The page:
Originally published by 2 Minute Medicine® (view original article). Reused on AccessMedicine with permission.

1. No significant increase in spontaneous abortion, preterm birth, major structural defects, or small for gestational age rates were found in women receiving 9vHPV vaccine during pregnancy (within 19 weeks pregnant).

2. No significant differences were found in adverse birth outcomes when comparing vaccinations in women 22 weeks before last menstrual period (distal), 42 days before last menstrual period (peripregnancy), and 19 weeks within pregnancy period (pregnancy).

Evidence Rating Level: 2 (Good)

Study rundown:

Human papillomavirus (HPV) vaccination recommendations currently state that pregnant women between the ages of 27-45 years should receive vaccination after their pregnancy due to theoretical risks of vaccination during pregnancy. However, vaccinations still occur in women who are pregnant, as pregnancy testing is not required before vaccination. The purpose of this observational study was to examine these pregnancies, and evaluate if HPV vaccination during pregnancy is associated with adverse birth outcomes. The birth outcomes investigated were: spontaneous abortion, preterm birth, major structural defects, and births with infants small for gestational age. The study grouped 1493 women with a mean age of 23.9 years (SD 2.9 years) into three categories based on when they received vaccination relative to their last menstrual period. The three groups consisted of women who received the 9vHPV vaccine 22 weeks before last menstrual period (distal), 42 days before last menstrual period (peripregnancy), and 19 weeks within pregnancy period (pregnancy). The study compared the rate of adverse birth outcomes after these women gave birth. Overall, the study found that adverse birth outcomes were not significantly different comparing, births from women who received the vaccine up to 19 weeks pregnant, to 22 weeks before pregnancy. The same results were also seen when comparing women in the peripregnant group to the distal group, and peripregnant or during pregnancy group to the distal group of women. The results of this study support the recommendations from the Advisory Committee on Immunization practices because these results do not show evidence for pregnancy testing, as the vaccine should not impact the birth outcome of the pregnancy. A strength of the study included the use of trained medical record abstractors, physicians, and obstetric investigators who were blinded to the study when assigning final birth outcomes. The authors also were thorough when explaining their statistical analysis and mentioning previous work around 9vHPV vaccination and pregnancy.However, more evidence is need before the current recommendations of vaccinating pregnant women can be revised, as this paper has its limitations. In this study, they state the criteria for a spontaneous abortion required the pregnancy to be at 10 weeks gestation. Therefore, any spontaneous abortion before or after this time was not accounted for, which could have led to lower spontaneous abortion rates reported in this study, as a previous study done by Moreira et. al showed much higher spontaneous abortion rates in pregnant women. In addition, when investigating structural birth defects, the defect must have resulted in 1 outpatient visit and at least 4 months of insurance enrolment to be included. This might have excluded any women without continuous medical insurance, potentially biasing those of lower socioeconomic status. The study acknowledges this limitation and future studies should be done offering free care to the women in order to remove this limitation.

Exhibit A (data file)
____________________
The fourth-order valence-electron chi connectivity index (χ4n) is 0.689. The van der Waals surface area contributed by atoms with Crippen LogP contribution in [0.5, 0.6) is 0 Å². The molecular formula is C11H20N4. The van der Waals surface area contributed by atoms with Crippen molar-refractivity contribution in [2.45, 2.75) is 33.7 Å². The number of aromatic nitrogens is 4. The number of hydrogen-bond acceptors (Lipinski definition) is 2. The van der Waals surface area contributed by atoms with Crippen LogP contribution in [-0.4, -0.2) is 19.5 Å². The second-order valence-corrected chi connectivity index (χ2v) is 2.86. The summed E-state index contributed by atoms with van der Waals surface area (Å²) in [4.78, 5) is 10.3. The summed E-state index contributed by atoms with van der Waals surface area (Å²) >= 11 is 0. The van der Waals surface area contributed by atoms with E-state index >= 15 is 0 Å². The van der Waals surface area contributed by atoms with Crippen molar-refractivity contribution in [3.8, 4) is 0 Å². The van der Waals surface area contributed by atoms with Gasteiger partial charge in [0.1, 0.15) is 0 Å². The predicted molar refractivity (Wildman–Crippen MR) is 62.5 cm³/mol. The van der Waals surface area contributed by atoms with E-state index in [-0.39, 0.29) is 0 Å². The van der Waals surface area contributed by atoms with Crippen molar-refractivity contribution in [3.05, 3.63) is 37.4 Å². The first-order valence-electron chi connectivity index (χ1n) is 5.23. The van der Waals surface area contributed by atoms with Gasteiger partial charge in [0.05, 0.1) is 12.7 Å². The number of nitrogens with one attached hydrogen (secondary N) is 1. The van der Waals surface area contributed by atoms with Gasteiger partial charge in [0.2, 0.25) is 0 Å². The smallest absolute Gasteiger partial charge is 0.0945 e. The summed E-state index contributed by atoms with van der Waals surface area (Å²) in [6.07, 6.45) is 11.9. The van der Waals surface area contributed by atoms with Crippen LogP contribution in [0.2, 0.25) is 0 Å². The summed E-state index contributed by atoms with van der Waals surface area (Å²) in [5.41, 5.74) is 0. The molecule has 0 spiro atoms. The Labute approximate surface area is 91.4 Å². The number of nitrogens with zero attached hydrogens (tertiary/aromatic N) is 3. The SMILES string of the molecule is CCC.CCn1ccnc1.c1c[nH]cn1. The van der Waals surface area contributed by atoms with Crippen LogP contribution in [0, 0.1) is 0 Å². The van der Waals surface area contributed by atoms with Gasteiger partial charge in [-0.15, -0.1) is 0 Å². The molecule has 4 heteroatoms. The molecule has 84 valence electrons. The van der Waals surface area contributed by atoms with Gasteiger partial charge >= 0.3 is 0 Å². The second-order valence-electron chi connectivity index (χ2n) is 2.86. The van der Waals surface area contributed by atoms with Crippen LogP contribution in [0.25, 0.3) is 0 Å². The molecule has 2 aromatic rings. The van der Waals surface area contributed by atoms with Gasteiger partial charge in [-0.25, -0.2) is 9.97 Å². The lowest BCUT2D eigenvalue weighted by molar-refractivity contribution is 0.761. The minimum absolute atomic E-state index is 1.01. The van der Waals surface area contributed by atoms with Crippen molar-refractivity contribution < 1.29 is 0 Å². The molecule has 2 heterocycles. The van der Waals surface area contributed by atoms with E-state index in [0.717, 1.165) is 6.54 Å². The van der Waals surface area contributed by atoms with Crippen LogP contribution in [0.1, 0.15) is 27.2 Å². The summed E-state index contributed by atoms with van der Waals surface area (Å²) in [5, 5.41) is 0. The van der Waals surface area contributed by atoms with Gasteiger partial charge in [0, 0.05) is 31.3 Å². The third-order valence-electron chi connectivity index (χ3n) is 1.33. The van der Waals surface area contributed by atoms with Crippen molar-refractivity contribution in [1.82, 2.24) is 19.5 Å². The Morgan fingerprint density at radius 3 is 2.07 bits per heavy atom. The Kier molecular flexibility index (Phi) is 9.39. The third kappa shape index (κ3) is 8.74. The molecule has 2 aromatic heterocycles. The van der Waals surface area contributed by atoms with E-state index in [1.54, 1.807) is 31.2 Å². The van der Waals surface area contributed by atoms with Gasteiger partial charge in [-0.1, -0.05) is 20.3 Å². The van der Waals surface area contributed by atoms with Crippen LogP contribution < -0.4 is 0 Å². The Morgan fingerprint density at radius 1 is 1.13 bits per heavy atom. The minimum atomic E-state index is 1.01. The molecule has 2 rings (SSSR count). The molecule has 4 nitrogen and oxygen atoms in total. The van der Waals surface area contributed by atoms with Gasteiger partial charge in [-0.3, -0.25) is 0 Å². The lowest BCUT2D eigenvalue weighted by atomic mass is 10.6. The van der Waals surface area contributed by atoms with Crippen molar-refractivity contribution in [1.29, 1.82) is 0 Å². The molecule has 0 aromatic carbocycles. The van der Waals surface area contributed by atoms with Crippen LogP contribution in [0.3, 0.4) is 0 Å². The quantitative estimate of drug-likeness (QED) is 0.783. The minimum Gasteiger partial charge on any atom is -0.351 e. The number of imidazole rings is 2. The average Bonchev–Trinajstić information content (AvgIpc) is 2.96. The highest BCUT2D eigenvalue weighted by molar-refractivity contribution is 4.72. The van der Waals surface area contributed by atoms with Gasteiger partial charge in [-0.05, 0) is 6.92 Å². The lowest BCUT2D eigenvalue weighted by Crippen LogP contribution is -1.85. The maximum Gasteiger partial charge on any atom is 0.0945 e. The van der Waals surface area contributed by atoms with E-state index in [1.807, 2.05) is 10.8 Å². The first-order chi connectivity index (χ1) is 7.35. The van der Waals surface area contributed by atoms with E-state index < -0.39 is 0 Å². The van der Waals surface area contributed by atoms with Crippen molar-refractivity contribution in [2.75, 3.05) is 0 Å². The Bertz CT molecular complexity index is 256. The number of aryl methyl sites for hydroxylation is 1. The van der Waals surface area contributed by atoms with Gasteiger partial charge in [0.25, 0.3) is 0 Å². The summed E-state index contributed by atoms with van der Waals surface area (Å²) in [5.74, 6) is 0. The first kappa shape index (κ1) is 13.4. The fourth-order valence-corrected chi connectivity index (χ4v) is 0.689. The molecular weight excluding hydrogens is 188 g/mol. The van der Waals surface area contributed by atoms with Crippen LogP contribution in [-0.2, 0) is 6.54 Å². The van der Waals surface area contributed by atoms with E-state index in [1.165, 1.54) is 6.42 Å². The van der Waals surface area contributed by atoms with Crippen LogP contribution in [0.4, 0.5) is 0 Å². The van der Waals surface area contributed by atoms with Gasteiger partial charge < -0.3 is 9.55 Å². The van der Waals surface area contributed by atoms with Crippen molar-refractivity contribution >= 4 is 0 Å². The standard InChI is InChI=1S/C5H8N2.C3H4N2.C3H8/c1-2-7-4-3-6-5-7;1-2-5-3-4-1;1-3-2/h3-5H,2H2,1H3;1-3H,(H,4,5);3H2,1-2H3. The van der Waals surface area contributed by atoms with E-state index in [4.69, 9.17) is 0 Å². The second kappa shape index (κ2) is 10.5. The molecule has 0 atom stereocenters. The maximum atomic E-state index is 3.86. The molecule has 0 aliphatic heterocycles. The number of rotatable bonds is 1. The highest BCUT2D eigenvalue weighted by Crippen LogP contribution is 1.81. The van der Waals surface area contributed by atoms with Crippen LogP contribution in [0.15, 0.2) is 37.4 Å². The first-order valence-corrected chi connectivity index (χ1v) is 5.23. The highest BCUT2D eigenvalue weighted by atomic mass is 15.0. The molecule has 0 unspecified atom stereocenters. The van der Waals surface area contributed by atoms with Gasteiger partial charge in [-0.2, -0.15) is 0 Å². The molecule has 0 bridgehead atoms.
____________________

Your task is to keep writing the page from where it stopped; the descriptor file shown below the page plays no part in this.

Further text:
In-depth [Retrospective cohort]:

This study retroactively observed the births from 1493 women who received the 9vHPV vaccine distal to their pregnancy, up to 42 days before their last menstrual period, and up to 19 weeks during their pregnancy. The study used data from the Vaccine Safety Datalink, which consisted of information from 7 sites in the United States. Of the 1493 women, 552 of the them were grouped under the distal group, while 496 were grouped in the peripregnancy and 445 of them in the pregnancy group. When adverse birth outcomes in the pregnancy exposure group was compared to the distal exposure group using a Cox proportional hazards regression model, the pregnancy exposure group had a lower percentage of spontaneous abortions, and preterm births with values of 5.6% and 6.2% respectively, compared to values of 6.0% and 8.1% in the distal group. The pregnancy exposure group, however, had a higher percentage of small gestation weight births, and births with structural defects with values of 8.5% and 1.3% respectively, compared to values of 6.4% and 1.0% respectively in the distal group. These differences were insignificant however, as the relative risk ratio between groups for spontaneous abortion. Preterm births, small gestation weight, and major structural defects were 1.21, 0.73, 1.31, and 1.30 respectively, all lower than the statistically significant value of 1.75. A similar trend can be seen when comparing the peripregnancy group to the distal group, as the peripregnancy group had lower rates of spontaneous abortion and preterm births, but higher rates of small gestation weights and major structural defects when compared to the distal group. These values also had relative risk ratio values under 1.75. The average age of the women in this study was 23.9 with a standard deviation of 2.9 years, with over 50% of women in each group between the ages of 25-28, as well as from a Hispanic ethnicity.

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